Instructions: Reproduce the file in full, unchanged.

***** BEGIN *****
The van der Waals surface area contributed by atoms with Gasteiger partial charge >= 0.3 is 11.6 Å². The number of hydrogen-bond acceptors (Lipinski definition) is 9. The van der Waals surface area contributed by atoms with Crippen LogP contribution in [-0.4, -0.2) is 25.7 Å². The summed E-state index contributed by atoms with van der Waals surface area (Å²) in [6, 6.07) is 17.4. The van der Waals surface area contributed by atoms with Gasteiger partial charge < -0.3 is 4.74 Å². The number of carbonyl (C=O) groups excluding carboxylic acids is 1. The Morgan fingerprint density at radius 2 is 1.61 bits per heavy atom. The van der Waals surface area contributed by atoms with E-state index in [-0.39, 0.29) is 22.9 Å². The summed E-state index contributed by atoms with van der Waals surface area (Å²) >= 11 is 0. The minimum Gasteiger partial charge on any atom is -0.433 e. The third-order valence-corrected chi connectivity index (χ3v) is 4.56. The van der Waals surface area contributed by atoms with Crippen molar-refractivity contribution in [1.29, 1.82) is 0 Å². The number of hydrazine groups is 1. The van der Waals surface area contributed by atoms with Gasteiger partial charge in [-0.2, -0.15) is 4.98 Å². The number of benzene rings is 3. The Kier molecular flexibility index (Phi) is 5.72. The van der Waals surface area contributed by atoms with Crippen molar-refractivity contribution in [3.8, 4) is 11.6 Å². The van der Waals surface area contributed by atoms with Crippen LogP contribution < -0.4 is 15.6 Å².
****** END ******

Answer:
The van der Waals surface area contributed by atoms with Gasteiger partial charge >= 0.3 is 11.6 Å². The number of hydrogen-bond acceptors (Lipinski definition) is 9. The van der Waals surface area contributed by atoms with Crippen LogP contribution in [-0.4, -0.2) is 25.7 Å². The summed E-state index contributed by atoms with van der Waals surface area (Å²) in [6, 6.07) is 17.4. The van der Waals surface area contributed by atoms with Gasteiger partial charge < -0.3 is 4.74 Å². The number of carbonyl (C=O) groups excluding carboxylic acids is 1. The Morgan fingerprint density at radius 2 is 1.61 bits per heavy atom. The van der Waals surface area contributed by atoms with E-state index in [-0.39, 0.29) is 22.9 Å². The summed E-state index contributed by atoms with van der Waals surface area (Å²) >= 11 is 0. The minimum Gasteiger partial charge on any atom is -0.433 e. The third-order valence-corrected chi connectivity index (χ3v) is 4.56. The van der Waals surface area contributed by atoms with Crippen molar-refractivity contribution in [1.29, 1.82) is 0 Å². The number of hydrazine groups is 1. The van der Waals surface area contributed by atoms with Gasteiger partial charge in [-0.2, -0.15) is 4.98 Å². The number of benzene rings is 3. The Kier molecular flexibility index (Phi) is 5.72. The van der Waals surface area contributed by atoms with Crippen molar-refractivity contribution in [3.8, 4) is 11.6 Å². The van der Waals surface area contributed by atoms with Crippen LogP contribution < -0.4 is 15.6 Å².